If you’re like most people, you’re likely trudging along on your progress for New Year’s resolutions to lose weight. And of course–while one of the most significant contributors to a successful weight loss attempt is a consistent calorie deficit, there are many things you can do to aid your efforts. One of them? Taking those probiotics (36). There are several ways probiotics can help you manage your weight. Some probiotics, for example, inhibit dietary fat absorption in the intestine. Thus, instead of absorbing and storing this fat, your body will excrete it through feces (37, 38).
Then, there are those probiotics that increase your levels of hormones, such as GLP-1, that make you feel fuller for longer and burn more calories in a given amount of time (39, 40). Just how much weight can you expect to lose, though? While results will undeniably differ between individuals, a 2014 study published in the British Journal of Nutrition found that dieting women who supplemented with Lactobacillus rhamnosus for 3 months lose 50% more weight than those who didn’t take a probiotic (41). Another 2013 study published in the same journal found that taking even low doses of Lactobacillus gasseri for 12 weeks results in an 8.5% reduction in abdominal fat (42).
#7 – Manages Skin Problems Like Eczema
Move aside, collagen. It appears that probiotics are good for your skin too. Various studies have found that certain probiotic strains can produce antimicrobial substances that battle harmful skin pathogens (43). According to a 2000 study published in Clinical & Experimental Allergy, infants fed probiotic-supplemented milk experienced a significant improvement in eczema symptoms compared to those who’d been fed without probiotics (44). Another 2012 study, which followed women who took probiotics during pregnancy, found that the children had an 83% lower risk of developing eczema in the first 2 years of life (45).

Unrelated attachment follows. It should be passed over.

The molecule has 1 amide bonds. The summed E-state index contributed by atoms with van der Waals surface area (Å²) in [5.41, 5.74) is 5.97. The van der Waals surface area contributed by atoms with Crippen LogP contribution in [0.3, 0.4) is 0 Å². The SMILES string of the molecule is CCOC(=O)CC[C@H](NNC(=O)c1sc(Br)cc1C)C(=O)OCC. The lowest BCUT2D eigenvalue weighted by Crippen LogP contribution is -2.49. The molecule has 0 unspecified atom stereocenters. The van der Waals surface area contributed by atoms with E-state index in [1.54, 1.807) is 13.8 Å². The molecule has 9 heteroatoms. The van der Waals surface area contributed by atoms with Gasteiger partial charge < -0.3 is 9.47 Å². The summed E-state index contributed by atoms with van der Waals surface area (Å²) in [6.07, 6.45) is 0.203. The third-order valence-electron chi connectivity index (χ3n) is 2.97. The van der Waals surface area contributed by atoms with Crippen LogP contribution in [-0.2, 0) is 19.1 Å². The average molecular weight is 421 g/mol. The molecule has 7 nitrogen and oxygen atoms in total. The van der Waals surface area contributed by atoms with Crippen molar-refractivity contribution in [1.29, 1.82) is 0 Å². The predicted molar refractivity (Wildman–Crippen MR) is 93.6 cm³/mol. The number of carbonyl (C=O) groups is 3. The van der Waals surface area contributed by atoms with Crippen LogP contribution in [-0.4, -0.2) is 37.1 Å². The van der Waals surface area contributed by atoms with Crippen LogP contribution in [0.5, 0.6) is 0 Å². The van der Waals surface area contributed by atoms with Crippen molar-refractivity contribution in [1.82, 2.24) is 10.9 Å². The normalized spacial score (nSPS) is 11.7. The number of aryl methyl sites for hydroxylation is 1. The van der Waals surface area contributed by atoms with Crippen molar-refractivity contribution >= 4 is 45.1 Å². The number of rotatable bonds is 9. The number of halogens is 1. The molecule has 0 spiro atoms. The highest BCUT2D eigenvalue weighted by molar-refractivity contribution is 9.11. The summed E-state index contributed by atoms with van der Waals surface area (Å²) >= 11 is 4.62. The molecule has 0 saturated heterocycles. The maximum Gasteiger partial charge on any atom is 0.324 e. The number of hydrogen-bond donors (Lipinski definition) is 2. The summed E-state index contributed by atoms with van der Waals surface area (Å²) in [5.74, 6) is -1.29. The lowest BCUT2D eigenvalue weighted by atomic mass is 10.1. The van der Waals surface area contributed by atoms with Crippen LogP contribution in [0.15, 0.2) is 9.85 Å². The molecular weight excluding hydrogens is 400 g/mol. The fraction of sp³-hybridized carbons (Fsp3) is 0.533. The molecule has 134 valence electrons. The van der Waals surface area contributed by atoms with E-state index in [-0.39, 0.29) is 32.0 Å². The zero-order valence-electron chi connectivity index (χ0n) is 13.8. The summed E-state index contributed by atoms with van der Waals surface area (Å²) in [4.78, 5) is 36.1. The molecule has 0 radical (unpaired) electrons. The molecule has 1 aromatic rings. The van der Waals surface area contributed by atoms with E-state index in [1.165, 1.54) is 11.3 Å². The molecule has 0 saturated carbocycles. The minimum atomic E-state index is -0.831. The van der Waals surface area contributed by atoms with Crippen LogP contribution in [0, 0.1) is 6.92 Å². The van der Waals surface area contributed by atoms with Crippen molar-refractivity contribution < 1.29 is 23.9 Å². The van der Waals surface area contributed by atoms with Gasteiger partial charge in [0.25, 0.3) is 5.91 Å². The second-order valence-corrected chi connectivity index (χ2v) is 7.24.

Make Sure The Probiotics You Buy Are High Quality
Convinced of the many health benefits probiotics can offer? Wait a minute before you sweep a random probiotic supplement off the shelves. Just so you know: to make it to your intestines (the target organ), these friendly, health-boosting live bacteria must first pass through the stomach–a hostile acidic environment that can kill your probiotics. Thus, rendering them useless (46). What’s the solution then? Well, simple. You have to purchase a probiotics that are especially designed to survive through such harsh conditions, so that they can get where they need to go.
Oh, and that's not all you have to worry about either. Because your probiotics are living organisms, they can die when it's too hot (47). Meaning if you leave them in a hot car or shelf? Your probiotics could die if they are the wrong kind. Of course, an easy solution is to refrigerate your probiotics. But here's the kicker. How would you know these probiotics haven't died during the transport to the retail stores? There's no guaranteeing that a company's supply chain kept the probiotics cool (and, more importantly, alive) the whole way. This seems like a tough problem to address, eh?
Well… Not at all. That’s because you can just opt for Dr. Danielle’s Probiotics, which are special Bacillus spores. These spores naturally come with a hardy natural outer shell that protects them, so they stay alive in spite of destructive factors such as heat, stomach acid, light, etc. Rest assured that these bacteria have been studied to make sure they get to your intestines.